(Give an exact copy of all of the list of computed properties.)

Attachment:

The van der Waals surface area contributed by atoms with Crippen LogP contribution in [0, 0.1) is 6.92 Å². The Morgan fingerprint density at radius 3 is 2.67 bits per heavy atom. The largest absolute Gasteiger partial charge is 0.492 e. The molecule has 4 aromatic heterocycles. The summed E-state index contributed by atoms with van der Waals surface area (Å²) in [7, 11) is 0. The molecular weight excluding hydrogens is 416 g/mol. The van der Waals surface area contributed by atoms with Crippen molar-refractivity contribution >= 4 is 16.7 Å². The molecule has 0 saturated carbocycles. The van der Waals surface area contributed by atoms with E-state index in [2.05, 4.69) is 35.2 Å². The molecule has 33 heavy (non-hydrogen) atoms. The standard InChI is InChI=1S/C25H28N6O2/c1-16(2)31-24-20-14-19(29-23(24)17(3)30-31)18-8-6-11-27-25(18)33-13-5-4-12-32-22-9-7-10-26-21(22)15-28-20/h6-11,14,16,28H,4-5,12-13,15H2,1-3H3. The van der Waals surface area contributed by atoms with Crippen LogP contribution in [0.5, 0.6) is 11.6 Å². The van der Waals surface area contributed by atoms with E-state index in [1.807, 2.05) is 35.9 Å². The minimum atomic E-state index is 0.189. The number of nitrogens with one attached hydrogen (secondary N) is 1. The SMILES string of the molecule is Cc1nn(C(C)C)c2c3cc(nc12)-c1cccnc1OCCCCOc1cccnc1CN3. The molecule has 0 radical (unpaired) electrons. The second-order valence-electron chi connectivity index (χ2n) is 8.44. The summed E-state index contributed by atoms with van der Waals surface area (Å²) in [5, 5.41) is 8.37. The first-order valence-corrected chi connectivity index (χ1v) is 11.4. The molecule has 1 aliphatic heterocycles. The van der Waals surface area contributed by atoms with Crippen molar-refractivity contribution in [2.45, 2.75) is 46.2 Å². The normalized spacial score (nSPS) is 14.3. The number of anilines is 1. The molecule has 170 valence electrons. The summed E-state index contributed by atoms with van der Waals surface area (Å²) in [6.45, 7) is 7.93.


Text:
The van der Waals surface area contributed by atoms with Crippen LogP contribution in [0, 0.1) is 6.92 Å². The Morgan fingerprint density at radius 3 is 2.67 bits per heavy atom. The largest absolute Gasteiger partial charge is 0.492 e. The molecule has 4 aromatic heterocycles. The summed E-state index contributed by atoms with van der Waals surface area (Å²) in [7, 11) is 0. The molecular weight excluding hydrogens is 416 g/mol. The van der Waals surface area contributed by atoms with Crippen molar-refractivity contribution >= 4 is 16.7 Å². The molecule has 0 saturated carbocycles. The van der Waals surface area contributed by atoms with E-state index in [2.05, 4.69) is 35.2 Å². The molecule has 33 heavy (non-hydrogen) atoms. The standard InChI is InChI=1S/C25H28N6O2/c1-16(2)31-24-20-14-19(29-23(24)17(3)30-31)18-8-6-11-27-25(18)33-13-5-4-12-32-22-9-7-10-26-21(22)15-28-20/h6-11,14,16,28H,4-5,12-13,15H2,1-3H3. The van der Waals surface area contributed by atoms with Crippen LogP contribution in [0.5, 0.6) is 11.6 Å². The van der Waals surface area contributed by atoms with E-state index in [1.807, 2.05) is 35.9 Å². The minimum atomic E-state index is 0.189. The number of nitrogens with one attached hydrogen (secondary N) is 1. The SMILES string of the molecule is Cc1nn(C(C)C)c2c3cc(nc12)-c1cccnc1OCCCCOc1cccnc1CN3. The molecule has 0 radical (unpaired) electrons. The second-order valence-electron chi connectivity index (χ2n) is 8.44. The summed E-state index contributed by atoms with van der Waals surface area (Å²) in [5, 5.41) is 8.37. The first-order valence-corrected chi connectivity index (χ1v) is 11.4. The molecule has 1 aliphatic heterocycles. The van der Waals surface area contributed by atoms with Crippen molar-refractivity contribution in [2.45, 2.75) is 46.2 Å². The normalized spacial score (nSPS) is 14.3. The number of anilines is 1. The molecule has 170 valence electrons. The summed E-state index contributed by atoms with van der Waals surface area (Å²) in [6.45, 7) is 7.93.